Sunday, June 5, 2016

The makings of a violent election

Back in March, when the Republican nomination contest was still unsettled, I posted this about Trump's habit of encouraging violence against protesters.  If you look back at what I wrote, one of my two main points was that Trump's propensity to not just provoke, but actively encourage violence made him stand out as unique on the political scene in such a way that the media would have a difficult time maintaining the illusion of symmetry.

Well, any journalists worried about the challenge of trying to describe Democrats and Republicans as symmetric can breathe a sigh of relief.  The growing pattern of violence among Trump protesters really should shut up the smug, self-righteous liberals who think of their side as intrinsically superior and incapable of sinking to the same depths as those horrible Republicans.  Yes, Trump is different from Clinton because Trump actively encourages violence, but let's talk about the voters.

If you couldn't tell by now, I'm a misanthrope.  I don't really like anyone.  Except my wife.  I like her.

Anyway, there are plenty of other places to read polemics about incivility, blah, blah, blah.  If you are reading my blog, you want some political science.

So let's talk about partisanship.  If there is one point I beat into my students' heads (sorry-not-sorry about the violent imagery), it is that party identification is the core concept that explains most of political beliefs and behavior.  If you can know one fact about a person, the fact that gives you the most information, politically speaking, is that person's party identification.

So, what is party identification, really?  Ummm....

Well, we don't have a really good answer.  My general answer comes from my interpretation of an old article by Philip Converse, called, "The Nature of Belief Systems in Mass Publics."  The core observation of that article is that most people are cognitively incapable of grasping abstract concepts like liberalism and conservatism.  So, they think in more simplistic terms.  A plurality of voters, according to Converse, think in terms of group identification.  By extension, then, I would assert that partisanship is merely a form of group identification, frequently determined by other social groupings, like race, class, etc.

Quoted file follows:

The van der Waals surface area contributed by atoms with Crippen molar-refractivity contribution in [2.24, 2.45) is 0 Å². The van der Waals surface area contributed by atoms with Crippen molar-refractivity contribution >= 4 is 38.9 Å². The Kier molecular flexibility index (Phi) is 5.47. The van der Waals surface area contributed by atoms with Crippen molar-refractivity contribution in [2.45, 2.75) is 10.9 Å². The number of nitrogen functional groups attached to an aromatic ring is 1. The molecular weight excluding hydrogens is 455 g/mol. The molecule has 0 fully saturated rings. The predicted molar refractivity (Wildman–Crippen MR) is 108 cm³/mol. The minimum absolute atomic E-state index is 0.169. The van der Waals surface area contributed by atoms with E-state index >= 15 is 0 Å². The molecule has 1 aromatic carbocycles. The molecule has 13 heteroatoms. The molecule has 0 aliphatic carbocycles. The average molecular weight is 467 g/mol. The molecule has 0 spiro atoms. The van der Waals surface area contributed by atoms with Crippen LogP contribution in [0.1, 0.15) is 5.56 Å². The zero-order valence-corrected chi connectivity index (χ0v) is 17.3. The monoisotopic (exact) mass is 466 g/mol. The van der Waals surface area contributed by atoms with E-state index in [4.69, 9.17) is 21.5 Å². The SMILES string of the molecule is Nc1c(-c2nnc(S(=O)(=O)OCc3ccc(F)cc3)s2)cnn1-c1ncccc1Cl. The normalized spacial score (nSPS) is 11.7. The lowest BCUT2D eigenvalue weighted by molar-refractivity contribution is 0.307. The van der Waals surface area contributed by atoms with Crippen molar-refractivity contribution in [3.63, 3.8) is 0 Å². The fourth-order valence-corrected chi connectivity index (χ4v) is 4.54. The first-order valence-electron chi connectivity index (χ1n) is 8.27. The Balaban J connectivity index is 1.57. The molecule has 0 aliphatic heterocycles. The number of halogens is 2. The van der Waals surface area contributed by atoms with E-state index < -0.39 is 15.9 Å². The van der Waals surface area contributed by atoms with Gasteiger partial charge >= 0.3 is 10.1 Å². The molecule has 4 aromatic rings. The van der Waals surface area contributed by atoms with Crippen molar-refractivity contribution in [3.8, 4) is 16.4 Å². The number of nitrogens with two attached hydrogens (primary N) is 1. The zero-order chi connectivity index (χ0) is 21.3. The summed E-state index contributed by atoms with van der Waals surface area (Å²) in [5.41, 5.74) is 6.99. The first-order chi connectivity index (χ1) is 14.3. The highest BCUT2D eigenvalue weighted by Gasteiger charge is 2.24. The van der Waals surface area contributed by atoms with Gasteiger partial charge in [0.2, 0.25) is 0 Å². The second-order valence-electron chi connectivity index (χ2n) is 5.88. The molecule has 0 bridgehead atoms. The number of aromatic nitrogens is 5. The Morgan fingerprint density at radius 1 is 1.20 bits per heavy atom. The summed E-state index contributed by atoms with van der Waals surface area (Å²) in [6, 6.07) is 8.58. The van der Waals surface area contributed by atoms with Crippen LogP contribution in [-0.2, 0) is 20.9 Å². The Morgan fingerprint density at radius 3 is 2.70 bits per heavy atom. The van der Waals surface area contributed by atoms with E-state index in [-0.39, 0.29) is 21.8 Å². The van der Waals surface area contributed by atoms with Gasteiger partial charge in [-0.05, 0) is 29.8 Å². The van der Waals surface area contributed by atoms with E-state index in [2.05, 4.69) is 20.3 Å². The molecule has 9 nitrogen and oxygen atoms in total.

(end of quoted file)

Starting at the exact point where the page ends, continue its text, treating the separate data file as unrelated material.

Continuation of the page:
Group identification, of course, leads to in-group/out-group categorization.  And, according to Alan Abramowitz, that now leads us to "negative partisanship," where people are motivated, not by positive attitudes towards their own party, but negative attitudes towards the opposing party.

There's a lot to that concept, but I'm not fully on board yet.  On the Trump side, there is clear animosity towards Latinos, not just immigrants, as we can see from Trump's insistence that a judge, born in Indiana, must be removed from his case because of Latino heritage.  On the left, there is certainly animosity towards Trump himself and his followers.  And this is becoming violent on both sides.  Negative attitudes towards the opposing party are certainly there.

Where I'm not convinced is the lack of positive attitudes towards one's own party.  There are two other possibilities.  First, there is the possibility that negative attitudes towards peoples' own party is just a manifestation of the general decline in trust towards political institutions.  That brings us to PIG-PIE-PAO.  Mmmmmm....  Pie....  This is the distinction that V.O. Key drew between "parties in government," "parties in the electorate," and, "parties as organizations."  Parties, according to Key, were tripartite institutions.  I'm not convinced that people dislike the members of their own party in the electorate.  The existence of an out-group requires the existence of an in-group.

Then, there is the possibility that we are observing the "socially desirable response."  If there is a response to a survey question that people think will make them look better, they will give it.  Claiming to dislike/distrust one's own party makes one look cynical, and cynicism is cool, right?

I'm not a cynic.  I'm a nihilist.

Anyway, the point is that while negative attitudes towards the opposing party are real, stronger than ever, and prompting increasing incidents of violence, attitudes towards peoples' own parties are less clear.  One way or another, strap in.  This one will be ugly.

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